Five Questions for: Dr. Pamela Trotter
February 20, 2012
Five Questions is a series of profiles of people at Augustana College. Dr. Pamela Trotter delivers the answers today. If you know someone you'd like to see profiled, send his or her name and a note to email@example.com.
|Dr. Pam Trotter, Augustana professor of chemistry. (Augustana Photo Bureau/Scott Cason)|
Dr. Pam Trotter is the Robert W. Beart Chair in Chemistry and the academic advisor for students majoring in biochemistry. After earning her Ph.D. at Harvard University, she went on to the University of Texas at Austin where she served as a professor and research fellow in the university’s Institute for Cell and Molecular Biology. She joined the Augustana College faculty in 2001.
1. Describe the appeal you found at Augustana College that moved you to leave your position at the University of Texas.
The University of Texas was a bit of a culture shock. I had never worked in a big university, certainly not one of the two largest in the nation. UT hired me to be a research scientist, so I only got to teach one class a year. As I entered my fifth year, I was required to file a pre-tenure application and part of that process was to project where I thought I would be in five years. I just couldn't do it. By this time, what became clear to me was that becoming a full-time research scientist was not part of my original vision when I went to graduate school. My goal then was to work at a place like Augustana.
2. Why do you think Augustana science grads are among our most accomplished alumni?
It's because we have high expectations. My colleagues and I talk all the time about not lowering the bar because we know how competitive it is out there for those in search of a science-related career or admission to graduate or medical school. The first-term biochemistry sequence is particularly challenging. We move at an accelerated pace in a course of study that integrates the cell biology, organic chemistry and genetics background they acquired earlier in their academic careers. And we do in 10 weeks what most programs spread over a 15-16 weeks. The program changes in the second term to a more discussion-based format. This approach is challenging in another way because we ask students to develop critical thinking, reasoning and public speaking skills as they digest, analyze and react to primary source materials. This is the learning environment that awaits them in graduate school and in the real world, so it is an experience our graduates really value.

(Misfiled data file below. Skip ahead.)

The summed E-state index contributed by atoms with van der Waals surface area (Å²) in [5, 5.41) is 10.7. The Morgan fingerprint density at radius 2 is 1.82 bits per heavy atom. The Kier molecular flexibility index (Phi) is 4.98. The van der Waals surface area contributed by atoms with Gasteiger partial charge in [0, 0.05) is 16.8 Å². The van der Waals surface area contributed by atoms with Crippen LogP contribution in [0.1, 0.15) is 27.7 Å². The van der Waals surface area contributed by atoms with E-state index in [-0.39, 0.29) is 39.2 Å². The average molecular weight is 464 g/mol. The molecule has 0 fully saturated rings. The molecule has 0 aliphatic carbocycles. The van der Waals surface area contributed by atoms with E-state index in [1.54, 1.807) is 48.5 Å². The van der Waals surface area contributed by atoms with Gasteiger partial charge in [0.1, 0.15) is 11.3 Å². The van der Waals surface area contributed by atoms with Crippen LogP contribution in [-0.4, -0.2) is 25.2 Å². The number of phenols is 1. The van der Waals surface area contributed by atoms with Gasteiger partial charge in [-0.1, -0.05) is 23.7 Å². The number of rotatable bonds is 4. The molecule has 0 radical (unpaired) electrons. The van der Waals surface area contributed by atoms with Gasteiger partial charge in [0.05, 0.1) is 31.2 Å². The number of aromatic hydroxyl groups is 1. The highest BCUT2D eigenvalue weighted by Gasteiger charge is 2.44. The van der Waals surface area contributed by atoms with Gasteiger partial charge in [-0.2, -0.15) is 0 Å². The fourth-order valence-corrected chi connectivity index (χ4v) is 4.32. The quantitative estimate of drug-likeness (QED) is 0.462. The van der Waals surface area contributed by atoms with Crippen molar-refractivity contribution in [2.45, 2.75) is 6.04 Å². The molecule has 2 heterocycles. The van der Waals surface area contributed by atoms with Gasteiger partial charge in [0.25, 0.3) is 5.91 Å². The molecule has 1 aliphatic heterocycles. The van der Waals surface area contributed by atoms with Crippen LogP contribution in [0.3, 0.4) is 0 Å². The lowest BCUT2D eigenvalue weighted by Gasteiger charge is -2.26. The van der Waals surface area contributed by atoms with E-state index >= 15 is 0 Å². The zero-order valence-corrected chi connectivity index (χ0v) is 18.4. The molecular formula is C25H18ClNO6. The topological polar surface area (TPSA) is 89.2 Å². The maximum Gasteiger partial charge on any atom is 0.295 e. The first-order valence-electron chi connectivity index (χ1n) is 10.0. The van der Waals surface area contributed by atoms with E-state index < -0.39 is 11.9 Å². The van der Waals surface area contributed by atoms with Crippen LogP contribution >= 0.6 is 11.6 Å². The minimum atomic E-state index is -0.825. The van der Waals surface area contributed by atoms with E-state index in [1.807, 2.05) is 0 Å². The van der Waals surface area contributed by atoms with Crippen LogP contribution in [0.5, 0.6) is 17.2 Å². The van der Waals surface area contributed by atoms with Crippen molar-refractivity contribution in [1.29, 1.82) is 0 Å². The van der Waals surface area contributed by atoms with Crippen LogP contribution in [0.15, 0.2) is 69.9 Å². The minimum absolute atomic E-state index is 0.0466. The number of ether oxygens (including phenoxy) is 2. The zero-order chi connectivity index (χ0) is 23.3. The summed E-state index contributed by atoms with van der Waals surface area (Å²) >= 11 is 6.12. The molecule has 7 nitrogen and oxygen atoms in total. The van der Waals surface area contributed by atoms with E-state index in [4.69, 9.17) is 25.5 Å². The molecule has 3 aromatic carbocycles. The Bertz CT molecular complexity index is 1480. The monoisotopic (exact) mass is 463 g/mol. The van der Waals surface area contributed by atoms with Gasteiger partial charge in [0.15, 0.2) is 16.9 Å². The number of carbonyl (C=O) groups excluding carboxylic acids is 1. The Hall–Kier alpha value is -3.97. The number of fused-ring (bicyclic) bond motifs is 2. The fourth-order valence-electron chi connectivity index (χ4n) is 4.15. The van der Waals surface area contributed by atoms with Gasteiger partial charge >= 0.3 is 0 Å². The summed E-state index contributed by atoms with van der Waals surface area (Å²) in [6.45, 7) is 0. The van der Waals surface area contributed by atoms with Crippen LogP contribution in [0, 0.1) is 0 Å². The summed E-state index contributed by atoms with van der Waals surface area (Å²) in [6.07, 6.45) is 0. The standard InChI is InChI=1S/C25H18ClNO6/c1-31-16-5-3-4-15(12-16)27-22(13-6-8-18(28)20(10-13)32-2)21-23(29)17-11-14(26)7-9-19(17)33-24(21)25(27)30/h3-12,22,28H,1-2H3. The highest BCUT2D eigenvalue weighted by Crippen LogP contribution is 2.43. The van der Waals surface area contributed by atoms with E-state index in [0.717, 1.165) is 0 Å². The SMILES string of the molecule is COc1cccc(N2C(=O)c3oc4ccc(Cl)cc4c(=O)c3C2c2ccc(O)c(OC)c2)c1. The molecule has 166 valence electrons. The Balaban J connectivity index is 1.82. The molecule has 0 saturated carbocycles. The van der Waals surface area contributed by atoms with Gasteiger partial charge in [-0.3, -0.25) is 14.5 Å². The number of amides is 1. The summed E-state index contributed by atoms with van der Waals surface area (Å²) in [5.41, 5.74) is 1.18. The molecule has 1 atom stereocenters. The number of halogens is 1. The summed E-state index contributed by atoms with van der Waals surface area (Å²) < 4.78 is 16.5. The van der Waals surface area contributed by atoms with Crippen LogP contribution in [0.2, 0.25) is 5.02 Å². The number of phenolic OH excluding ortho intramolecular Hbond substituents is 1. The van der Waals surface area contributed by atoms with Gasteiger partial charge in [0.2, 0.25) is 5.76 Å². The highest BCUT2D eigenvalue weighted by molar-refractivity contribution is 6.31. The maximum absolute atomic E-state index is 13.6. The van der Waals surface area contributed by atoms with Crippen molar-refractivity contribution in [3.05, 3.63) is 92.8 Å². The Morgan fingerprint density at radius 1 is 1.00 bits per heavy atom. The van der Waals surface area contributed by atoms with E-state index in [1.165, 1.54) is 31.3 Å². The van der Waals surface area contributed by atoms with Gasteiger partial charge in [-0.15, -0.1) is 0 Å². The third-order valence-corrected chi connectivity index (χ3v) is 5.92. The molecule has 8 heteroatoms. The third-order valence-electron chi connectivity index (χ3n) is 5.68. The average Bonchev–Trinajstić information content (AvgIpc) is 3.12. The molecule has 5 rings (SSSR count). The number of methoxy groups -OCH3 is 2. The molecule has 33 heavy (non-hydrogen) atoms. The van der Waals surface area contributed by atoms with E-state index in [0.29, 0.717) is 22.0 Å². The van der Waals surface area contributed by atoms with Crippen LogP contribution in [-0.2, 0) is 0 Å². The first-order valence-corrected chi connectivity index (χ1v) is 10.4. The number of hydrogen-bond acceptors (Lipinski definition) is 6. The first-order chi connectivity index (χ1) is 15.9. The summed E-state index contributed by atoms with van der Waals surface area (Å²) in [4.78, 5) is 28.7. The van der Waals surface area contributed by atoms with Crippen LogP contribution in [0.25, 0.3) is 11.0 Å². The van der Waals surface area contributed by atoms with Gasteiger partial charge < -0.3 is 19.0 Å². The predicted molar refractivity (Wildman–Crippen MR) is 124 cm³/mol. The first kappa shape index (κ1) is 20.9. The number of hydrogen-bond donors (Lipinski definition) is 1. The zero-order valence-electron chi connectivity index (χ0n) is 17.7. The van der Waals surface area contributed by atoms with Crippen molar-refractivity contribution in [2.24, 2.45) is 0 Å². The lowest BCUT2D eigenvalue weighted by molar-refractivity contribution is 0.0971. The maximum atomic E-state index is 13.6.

3. You and your husband participate as characters in Renaissance festivals. You often take on the role of an alchemist. If you could travel back in time to the period of the Renaissance, what would you want to do first?
That's a hard one. I don't think I could go back as me, because I am a woman. And the things I like to do at Renaissance fairs would probably get me branded a witch. If I didn't have to worry about by these things, I think I'd most like to go back and enroll in a great English or Italian university and be around some of the great personalities of the period. I read enough science fiction to know that it's probably dangerous to mess with history too much, so I would probably just observe and take it all in.
4. What is a study-abroad program you would love to put together, and with whom would you want to partner?
I minored in German as an undergraduate and spent a summer working in a nursing home in Germany as part of an exchange program. Some of my patients lived through the war, and their reactions to me (as an American) varied. Some were very pleasant and some just didn't like me because I was an American. Two years ago while on Vienna term I again became very interested in pre-World War Two Europe. This is a period marked by both a great brain drain and deep moral issues surrounding scientific research that would end up being applied for both for good and bad purposes — things like eugenics and the atom bomb come immediately to mind. I could see a study-abroad program that moves between London, Vienna, Berlin and Krakow, much as scientists of the period before the war were able to move about and share ideas. I think students would benefit from an interdisciplinary program involving science, history and philosophy.
5. You once taught a class titled, "Science and Pseudoscience." Tell me about it and what it says about you as a scientist?
This was Kevin Geedey's brainchild, but he, Lori Scott and I put this together. I've always been interested in the philosophy of science because although science is something we do every day in the lab, we are still humans doing it. What we tried to do was get the students recognize that the line between science and pseudoscience is pretty thin. It's thin because of our basic tendencies as humans. We tend to like stories more than statistics. We like to see patterns where there really may be none. And we don't like gaps in our understanding, so we try and fill those gaps. Nutrition science is one area where that thin line is crossed all the time. I had an argument one time at a downtown festival with a sales rep at the Five Hour Energy drink booth. I asked her how somebody could get five hours of energy out of a sugar-free drink — a drink with no calories, thus no energy in it. She said, "So what are you, some sort of biochemist?"
Five Questions recently has featured:
- Dr. Todd Cleveland, assistant professor of history
- Dr. Daniel Conway, associate professor of business administration
- Dr. Daniel Corts, associate professor of psychology
- Dr. Kevin Geedey, professor of biology
- Dr. Randy Hengst, professor of education
- Dr. Emil Kramer, professor of classics
- Dr. Van Symons, professor of history
- Rosita Tendall, assistant professor of music
- Sara Tisdale, women's lacrosse coach
- Carla Tracy, director of the Thomas Tredway Library